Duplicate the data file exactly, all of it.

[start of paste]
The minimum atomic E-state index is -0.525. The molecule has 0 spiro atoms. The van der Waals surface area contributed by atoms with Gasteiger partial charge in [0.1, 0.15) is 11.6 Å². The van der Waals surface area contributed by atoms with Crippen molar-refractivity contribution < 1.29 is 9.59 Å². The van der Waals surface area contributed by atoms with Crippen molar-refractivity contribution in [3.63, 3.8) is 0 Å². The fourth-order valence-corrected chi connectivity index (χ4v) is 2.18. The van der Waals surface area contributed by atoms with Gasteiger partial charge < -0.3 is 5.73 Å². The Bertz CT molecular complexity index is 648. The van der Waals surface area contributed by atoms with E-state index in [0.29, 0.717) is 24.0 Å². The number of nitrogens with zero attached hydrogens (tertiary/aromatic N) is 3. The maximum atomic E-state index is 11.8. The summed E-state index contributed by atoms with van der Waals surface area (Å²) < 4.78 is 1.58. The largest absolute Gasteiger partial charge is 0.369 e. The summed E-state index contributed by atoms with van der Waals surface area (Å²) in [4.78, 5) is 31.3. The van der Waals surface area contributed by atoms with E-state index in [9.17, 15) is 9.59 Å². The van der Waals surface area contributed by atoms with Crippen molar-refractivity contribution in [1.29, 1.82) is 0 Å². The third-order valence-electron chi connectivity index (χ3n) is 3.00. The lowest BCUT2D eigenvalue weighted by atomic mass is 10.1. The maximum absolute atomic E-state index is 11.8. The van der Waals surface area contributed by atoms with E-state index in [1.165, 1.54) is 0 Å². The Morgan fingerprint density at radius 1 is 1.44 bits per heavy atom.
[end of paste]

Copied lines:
The minimum atomic E-state index is -0.525. The molecule has 0 spiro atoms. The van der Waals surface area contributed by atoms with Gasteiger partial charge in [0.1, 0.15) is 11.6 Å². The van der Waals surface area contributed by atoms with Crippen molar-refractivity contribution < 1.29 is 9.59 Å². The van der Waals surface area contributed by atoms with Crippen molar-refractivity contribution in [3.63, 3.8) is 0 Å². The fourth-order valence-corrected chi connectivity index (χ4v) is 2.18. The van der Waals surface area contributed by atoms with Gasteiger partial charge < -0.3 is 5.73 Å². The Bertz CT molecular complexity index is 648. The van der Waals surface area contributed by atoms with E-state index in [0.29, 0.717) is 24.0 Å². The number of nitrogens with zero attached hydrogens (tertiary/aromatic N) is 3. The maximum atomic E-state index is 11.8. The summed E-state index contributed by atoms with van der Waals surface area (Å²) < 4.78 is 1.58. The largest absolute Gasteiger partial charge is 0.369 e. The summed E-state index contributed by atoms with van der Waals surface area (Å²) in [4.78, 5) is 31.3. The van der Waals surface area contributed by atoms with E-state index in [9.17, 15) is 9.59 Å². The van der Waals surface area contributed by atoms with Crippen molar-refractivity contribution in [1.29, 1.82) is 0 Å². The third-order valence-electron chi connectivity index (χ3n) is 3.00. The lowest BCUT2D eigenvalue weighted by atomic mass is 10.1. The maximum absolute atomic E-state index is 11.8. The van der Waals surface area contributed by atoms with E-state index in [1.165, 1.54) is 0 Å². The Morgan fingerprint density at radius 1 is 1.44 bits per heavy atom.